Published on the 28th of February, 2018
February was a busy month, especially for the helicopter. Farmers were preparing to harvest their crops, so the helicopter was involved in several cases of pushing crop-raiding elephants back into protected areas. On one occasion a group of 6 elephants were successfully pushed out of the community and back into the Kibwezi Forest through a dropped section of fence.
Three veterinary interventions were also conducted with assistance from the helicopter, including one of our orphans who was preparing to return to the wild. Fixed wing aircrafts also helped in the transfer of Tsavo's Mobile Field Veterinary Officer to Kimana Sanctuary near Amboseli to treat an elephant suffering from spear wounds. This beautiful famous big bull willneed follow up treatments, so the prognosis remains guarded.
Further south, on a routine helicopter exercise with the K9 unit, an active harbour was discovered atop the Yatta Plateau. Two freshly killed dik diks and a water container were found; however, the poachers having been discovered, fled the Park on foot.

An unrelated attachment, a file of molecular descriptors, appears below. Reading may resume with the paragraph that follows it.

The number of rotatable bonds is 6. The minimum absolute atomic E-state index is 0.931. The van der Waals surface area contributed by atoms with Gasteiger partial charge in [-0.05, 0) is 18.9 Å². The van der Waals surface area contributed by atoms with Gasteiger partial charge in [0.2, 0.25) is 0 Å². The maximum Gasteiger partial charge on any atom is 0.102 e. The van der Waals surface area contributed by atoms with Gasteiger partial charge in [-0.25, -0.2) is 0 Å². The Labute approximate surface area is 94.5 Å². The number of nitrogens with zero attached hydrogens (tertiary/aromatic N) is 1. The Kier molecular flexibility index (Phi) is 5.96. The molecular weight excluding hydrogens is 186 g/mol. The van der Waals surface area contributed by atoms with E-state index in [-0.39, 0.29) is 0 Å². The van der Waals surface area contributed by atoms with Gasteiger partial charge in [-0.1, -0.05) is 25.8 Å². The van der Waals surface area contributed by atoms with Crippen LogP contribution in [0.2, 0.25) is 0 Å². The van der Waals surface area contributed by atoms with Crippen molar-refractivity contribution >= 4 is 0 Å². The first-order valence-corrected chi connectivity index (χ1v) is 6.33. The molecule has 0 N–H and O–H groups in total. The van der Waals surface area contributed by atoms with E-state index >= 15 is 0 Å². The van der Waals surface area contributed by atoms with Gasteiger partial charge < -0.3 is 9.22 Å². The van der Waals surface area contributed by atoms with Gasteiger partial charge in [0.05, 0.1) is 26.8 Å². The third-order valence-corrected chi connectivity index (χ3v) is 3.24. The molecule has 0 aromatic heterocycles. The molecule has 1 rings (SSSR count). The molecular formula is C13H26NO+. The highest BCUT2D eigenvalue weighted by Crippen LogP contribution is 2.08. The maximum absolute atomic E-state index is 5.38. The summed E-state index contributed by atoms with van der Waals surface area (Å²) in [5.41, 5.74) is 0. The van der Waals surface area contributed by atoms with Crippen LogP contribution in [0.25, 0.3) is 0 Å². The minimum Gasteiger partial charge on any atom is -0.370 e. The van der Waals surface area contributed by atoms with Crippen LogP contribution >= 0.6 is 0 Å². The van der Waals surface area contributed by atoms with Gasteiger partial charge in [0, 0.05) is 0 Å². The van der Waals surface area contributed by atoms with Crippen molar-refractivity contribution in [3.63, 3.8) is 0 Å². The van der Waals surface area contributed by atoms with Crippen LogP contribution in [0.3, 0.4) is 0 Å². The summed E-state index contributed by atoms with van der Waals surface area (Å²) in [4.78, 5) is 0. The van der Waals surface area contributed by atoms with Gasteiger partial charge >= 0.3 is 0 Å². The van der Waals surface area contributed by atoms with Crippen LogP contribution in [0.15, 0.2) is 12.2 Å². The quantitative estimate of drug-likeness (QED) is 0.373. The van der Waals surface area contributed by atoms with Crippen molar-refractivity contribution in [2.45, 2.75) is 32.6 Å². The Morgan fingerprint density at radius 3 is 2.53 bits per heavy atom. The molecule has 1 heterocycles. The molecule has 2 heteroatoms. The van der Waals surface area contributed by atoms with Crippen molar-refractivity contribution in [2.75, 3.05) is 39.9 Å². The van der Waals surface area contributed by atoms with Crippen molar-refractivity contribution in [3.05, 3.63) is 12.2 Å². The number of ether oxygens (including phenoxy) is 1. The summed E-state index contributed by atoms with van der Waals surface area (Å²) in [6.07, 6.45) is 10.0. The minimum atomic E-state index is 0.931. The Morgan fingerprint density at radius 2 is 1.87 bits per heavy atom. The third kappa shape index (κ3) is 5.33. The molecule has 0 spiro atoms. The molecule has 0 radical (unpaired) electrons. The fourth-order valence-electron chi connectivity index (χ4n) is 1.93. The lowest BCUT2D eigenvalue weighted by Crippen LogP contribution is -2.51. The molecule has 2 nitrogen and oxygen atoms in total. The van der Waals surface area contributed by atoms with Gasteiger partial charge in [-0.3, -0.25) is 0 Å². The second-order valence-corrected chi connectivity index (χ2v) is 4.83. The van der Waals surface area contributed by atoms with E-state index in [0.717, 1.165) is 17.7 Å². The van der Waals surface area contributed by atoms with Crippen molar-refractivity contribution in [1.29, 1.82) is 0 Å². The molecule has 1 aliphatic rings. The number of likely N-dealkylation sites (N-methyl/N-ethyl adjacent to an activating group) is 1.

Although there were many instances during the month where tracks were discovered and did not ultimately lead to an arrest, in most cases the poachers were aware that they were being followed and; risk of getting caught is a strong deterrent and one which we hope will keep them, and others that they warn, from returning any time soon.
In the Chyulu Hills, livestock incursions as well as charcoal burning were observed. A few farmers were found to have been cultivating crops along the boundary so follow up was necessary from ground teams to remove them from the Park. A permanent solution to this encroachment and to persistent charcoal burning will be an electric fence being funded by DSWT that will skirt the entire Eastern Boundary of Chyulu Hills National Park.
Most of this has already been completed and the balance will be finished within three months with the total distance of electric fence built and monitored by DSWT will be 93 kms along this sensitive and vulnerable boundary.
Highlights for the helicopter included several sightings of large cats as well as a sighting of two wild dogs cooling themselves in the Athi River. A major highlight for the month was the sighting of 12 out of the 15 rhinos currently residing in Tsavo East on a single patrol. This is a rare event and remarkable considering the size of the area that they occupy.